In the run-up to the US presidential elections, the media was fervently anti-Trump. We saw network after network lambasting Trump as a bigot, racist, sexist, unsavoury individual and corrupt businessman. Trump was effectively disowned by a large section of the GOP caucus, left high and dry without the endorsement of key political figures in Paul Ryan, Mitt Romney, Mitch McConnell and others. Wall Street bigwigs by and large refused to fund the Trump campaign, instead preferring to lend their support to Hillary.
Trump’s campaign manager, Kellyanne Conway – a masterful pollster and strategist – stuck to her proverbial guns and drove her mark over the line. The net effect of Trump’s outsider status, and strong message brought it home for the Republicans. His crowds were energized, his words were inspirational and his go-it alone approach amid a sea of criticism appealed to the underdog. Trump neither had the backing of the mainstream media, the pundits, the pollsters, the market or the international contingent. True, he is a bold, daring, flamboyant and boorish character but he has a steel spine and plenty of American pride.
This begs the question: How will the global economy react to President-elect Donald J. Trump?
As the final votes were coming in, sentiment started shifting towards a strong bull run on equities markets. There is tremendous enthusiasm on Wall Street that Trump could well drive US economic growth in a big way. His plans for rebuilding American infrastructure (roads, highways, tunnels, hospitals, schools etcetera) will generate trillions of dollars’ worth of fiscal stimulus for the economy. This will require massive employment, especially when coal and steel industries are put to work. Trump’s economic advisors understand that synergy will propel the US to prosperity and it begins at grassroots level. Clinton and Trump were shrouded in scandal, and unsavoury behaviour but Trump’s outsider status won him the vote. Now, the real job begins.
What should Canadian investors expect from the Trump effect?
That Trump was able to break through critical rustbelt states that were traditional Democratic strongholds is remarkable. It goes to the heart of the movement that Trump has championed. Ohio, Pennsylvania, Michigan, Wisconsin, West Virginia, Iowa, Nebraska and other states either voted overwhelmingly in favour of Trump, or narrowly elected Clinton. The message is clear: the people want change and Trump is the champion of that change. The economic impact of Tornado Trump will be interesting. It is already evident that the pundits were wrong about Trump’s chances of winning and they were wrong about the market reaction to his victory.
This begs the question: Are we seeing a Brexit-style change taking place in North America?
In Canada, Stephen Harper won the Conservative ticket while Obama took the United States in the other direction. Now, conservatives hold the reins in the United Kingdom with Prime Minister Theresa May and the Brexit vote, and conservatives hold the Oval Office, the Senate and The House in the US. This is a movement and not an anomaly. Trump has come to drain the swamp of Washington insiders, pay to play politics, and he will be held to an extremely high standard.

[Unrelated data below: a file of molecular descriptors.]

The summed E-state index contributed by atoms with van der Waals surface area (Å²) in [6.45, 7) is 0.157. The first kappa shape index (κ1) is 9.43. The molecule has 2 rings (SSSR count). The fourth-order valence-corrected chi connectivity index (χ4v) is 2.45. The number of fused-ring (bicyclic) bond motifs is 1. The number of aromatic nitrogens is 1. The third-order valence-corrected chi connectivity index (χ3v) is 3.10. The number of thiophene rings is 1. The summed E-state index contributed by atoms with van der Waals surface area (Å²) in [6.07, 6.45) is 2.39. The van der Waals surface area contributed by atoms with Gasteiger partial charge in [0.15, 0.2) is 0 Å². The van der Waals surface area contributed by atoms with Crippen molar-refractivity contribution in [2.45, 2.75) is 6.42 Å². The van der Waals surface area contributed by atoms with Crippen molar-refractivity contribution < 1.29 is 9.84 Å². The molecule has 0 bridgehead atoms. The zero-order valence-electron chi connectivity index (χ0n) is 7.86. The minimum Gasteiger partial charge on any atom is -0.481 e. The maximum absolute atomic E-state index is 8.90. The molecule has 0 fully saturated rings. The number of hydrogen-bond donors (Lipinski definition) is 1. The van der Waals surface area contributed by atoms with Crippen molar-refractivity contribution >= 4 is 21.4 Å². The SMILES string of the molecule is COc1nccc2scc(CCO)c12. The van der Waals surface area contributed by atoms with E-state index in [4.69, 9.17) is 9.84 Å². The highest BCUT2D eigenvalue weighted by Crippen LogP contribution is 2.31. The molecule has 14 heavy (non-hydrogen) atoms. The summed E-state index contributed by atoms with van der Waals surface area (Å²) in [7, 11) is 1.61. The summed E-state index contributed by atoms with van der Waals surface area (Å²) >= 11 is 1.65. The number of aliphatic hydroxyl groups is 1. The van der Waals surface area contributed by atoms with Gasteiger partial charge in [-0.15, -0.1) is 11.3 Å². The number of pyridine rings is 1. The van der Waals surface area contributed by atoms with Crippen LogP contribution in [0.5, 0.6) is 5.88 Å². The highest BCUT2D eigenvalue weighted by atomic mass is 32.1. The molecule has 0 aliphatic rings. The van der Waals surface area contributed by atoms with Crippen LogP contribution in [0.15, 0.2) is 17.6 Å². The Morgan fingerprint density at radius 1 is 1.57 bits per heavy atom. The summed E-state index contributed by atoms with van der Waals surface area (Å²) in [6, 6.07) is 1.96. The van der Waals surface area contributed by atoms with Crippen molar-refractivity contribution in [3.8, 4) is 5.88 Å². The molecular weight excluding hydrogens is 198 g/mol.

Among the stocks that rose after Trump’s selection were biotechnology stocks, healthcare stocks, banking and financial stocks and others. The Clinton campaign promised increased scrutiny of the financial sector, but that appears to have dissipated with the President-elect. There is reason to celebrate with the fiscal expenditure programs that Trump will implement as president. This is a remarkable appreciation given the result. The impact of a stronger greenback against the Canadian dollar naturally lends itself to more expensive imports from Canada. Companies will be borrowing more to pay for their imports, but exports will surge. The US dollar index rose unexpectedly after Trump’s trouncing of Clinton, and more gains are likely to take place moving forward.
Trump’s performance as president will be evident in the financial markets
Analysts were overly negative on the Trump Effect on markets. Wall Street has endured multiple years of bullish sentiment, and there were echoes of bearish trends taking root soon after Trump was elected. The knee-jerk selloff to Trump’s election was countered by a strong turnaround. The S&P 500 index, the Dow Jones, the NASDAQ composite index and the New York Stock Exchange all rallied the day after.
Financial companies desperately need regulatory reforms to be able to function fluidly. American enterprise is hampered by regulatory constraints that prevent effective management, maximum employment possibilities and more. It is too early to tell how financial markets will react when President Obama officially hands over the reins to the newly elected Donald Trump. The office of President of the United States comes with tremendous responsibility. Trump will have to fill that role and lead like an executive to garner the support of the public and the world community. If he performs, he will be judged by the numbers in the financial markets.